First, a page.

On Friday I had a lot of cleaning, tidying, and other odd jobs to do around the house. I'm the kind of person who can easily balk at the enormity of a task and instead go sit on the couch and eat chips while watching the Big Bang Theory so I needed a way to tackle the tasks. Borrowing an idea from the Liturgy of the Hours I broke up my day with the help of a stopwatch.
I worked for 50 minutes and then prayed for 10. No matter where I was in the task - half way through scrubbing a kitchen tile, mid-sentence in an important email, when the stopwatch beeped. I left the mop where it was and sat down on the couch to pray.
Sometimes the stopwatch beep was a blessing - I'm not the kind of person who enjoys cleaning.
Sometimes the stopwatch beep was a curse - It seemed to beep at the precise moment when I had almost crafted a perfect sentence. Stepping away from the keyboard to go pray felt an imposition.
Sometimes the stopwatch beep took an eternity to arrive.
Sometimes the stopwatch beep was a surprise.
There were times it felt I had only just settled into prayer when it was time to rise and work again.
At other times the 10 minutes of prayer felt longer than the 50 minutes of floor scrubbing.
I found myself wondering whether I was spending the day working with breaks for prayer, or spending the day praying with breaks for work.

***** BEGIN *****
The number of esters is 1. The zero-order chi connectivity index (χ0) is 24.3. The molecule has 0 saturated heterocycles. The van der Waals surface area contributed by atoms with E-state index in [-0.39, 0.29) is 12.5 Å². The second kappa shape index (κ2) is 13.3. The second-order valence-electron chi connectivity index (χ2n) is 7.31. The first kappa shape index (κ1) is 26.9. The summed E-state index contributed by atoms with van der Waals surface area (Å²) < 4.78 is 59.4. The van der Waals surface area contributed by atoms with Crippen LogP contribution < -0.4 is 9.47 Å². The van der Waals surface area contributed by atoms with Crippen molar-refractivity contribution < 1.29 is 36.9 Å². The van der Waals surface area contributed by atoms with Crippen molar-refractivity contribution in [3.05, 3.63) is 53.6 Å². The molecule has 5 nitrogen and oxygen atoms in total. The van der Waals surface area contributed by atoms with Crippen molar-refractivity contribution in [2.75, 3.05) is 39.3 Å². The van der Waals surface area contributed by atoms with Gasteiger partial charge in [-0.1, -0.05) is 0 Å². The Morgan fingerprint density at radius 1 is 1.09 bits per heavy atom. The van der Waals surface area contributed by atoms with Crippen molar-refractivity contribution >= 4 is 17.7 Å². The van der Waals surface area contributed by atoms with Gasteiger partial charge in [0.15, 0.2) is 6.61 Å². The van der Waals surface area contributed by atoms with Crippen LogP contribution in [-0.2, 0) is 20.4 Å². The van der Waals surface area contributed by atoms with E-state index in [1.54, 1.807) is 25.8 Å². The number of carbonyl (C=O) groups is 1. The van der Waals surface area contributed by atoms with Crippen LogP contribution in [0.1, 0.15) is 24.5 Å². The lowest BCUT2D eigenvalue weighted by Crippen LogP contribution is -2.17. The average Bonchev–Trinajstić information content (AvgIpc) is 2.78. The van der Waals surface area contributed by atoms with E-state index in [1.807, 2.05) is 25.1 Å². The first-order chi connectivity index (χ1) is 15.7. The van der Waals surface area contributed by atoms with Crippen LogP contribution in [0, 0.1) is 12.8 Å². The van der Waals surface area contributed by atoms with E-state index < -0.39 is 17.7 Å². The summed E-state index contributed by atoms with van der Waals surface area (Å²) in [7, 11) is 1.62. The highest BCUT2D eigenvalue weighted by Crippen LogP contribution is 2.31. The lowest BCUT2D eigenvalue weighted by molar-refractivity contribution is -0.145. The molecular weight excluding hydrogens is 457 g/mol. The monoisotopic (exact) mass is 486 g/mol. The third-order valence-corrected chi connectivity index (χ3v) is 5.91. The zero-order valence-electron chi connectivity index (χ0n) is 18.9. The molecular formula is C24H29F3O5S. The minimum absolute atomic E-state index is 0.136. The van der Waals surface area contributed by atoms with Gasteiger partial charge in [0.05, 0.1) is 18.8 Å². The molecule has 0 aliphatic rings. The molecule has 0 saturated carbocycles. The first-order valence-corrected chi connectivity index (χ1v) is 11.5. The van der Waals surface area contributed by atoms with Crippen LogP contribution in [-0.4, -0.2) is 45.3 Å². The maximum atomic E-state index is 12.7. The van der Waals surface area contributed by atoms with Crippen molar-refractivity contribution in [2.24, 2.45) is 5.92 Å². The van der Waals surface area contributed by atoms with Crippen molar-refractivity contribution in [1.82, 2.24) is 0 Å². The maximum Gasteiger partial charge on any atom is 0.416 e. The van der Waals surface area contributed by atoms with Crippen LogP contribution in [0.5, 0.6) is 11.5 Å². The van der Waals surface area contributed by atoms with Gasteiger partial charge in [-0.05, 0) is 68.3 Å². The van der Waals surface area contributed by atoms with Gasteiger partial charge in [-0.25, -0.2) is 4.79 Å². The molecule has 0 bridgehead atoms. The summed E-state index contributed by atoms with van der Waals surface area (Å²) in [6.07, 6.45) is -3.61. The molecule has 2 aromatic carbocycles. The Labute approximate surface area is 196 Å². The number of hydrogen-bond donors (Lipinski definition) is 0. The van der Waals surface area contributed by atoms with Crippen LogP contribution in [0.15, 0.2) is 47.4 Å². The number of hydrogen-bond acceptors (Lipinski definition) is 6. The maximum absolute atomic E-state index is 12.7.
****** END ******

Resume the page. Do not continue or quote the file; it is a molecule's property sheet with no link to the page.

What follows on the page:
By the middle of the afternoon I found myself settling into the rhythm of the day. My attitude to the tasks that needed to be done shifted and they began to become as prayerful as the times of prayer. The stopwatch was no longer a blessing or a curse, it was simply something I chose to surrender too. It was a beep that reminded me of the presence of God.
We save time and we waste time. We treat it as a resource that we need to manage.
On Friday the passing of time became a sacrament - an outward and visible sign of God's grace. Eventually I didn't need the stopwatch to remind me to pray, the simple awareness that time was passing all around me was a reminder that God was all around me.
God waits with us in the here and now.
Every second.....is a call to awareness.
Every minute..... an invitation to listen.
Every hour..... an outpouring of grace.
The clock and the calendar reveal God as surely as the bread and the cup.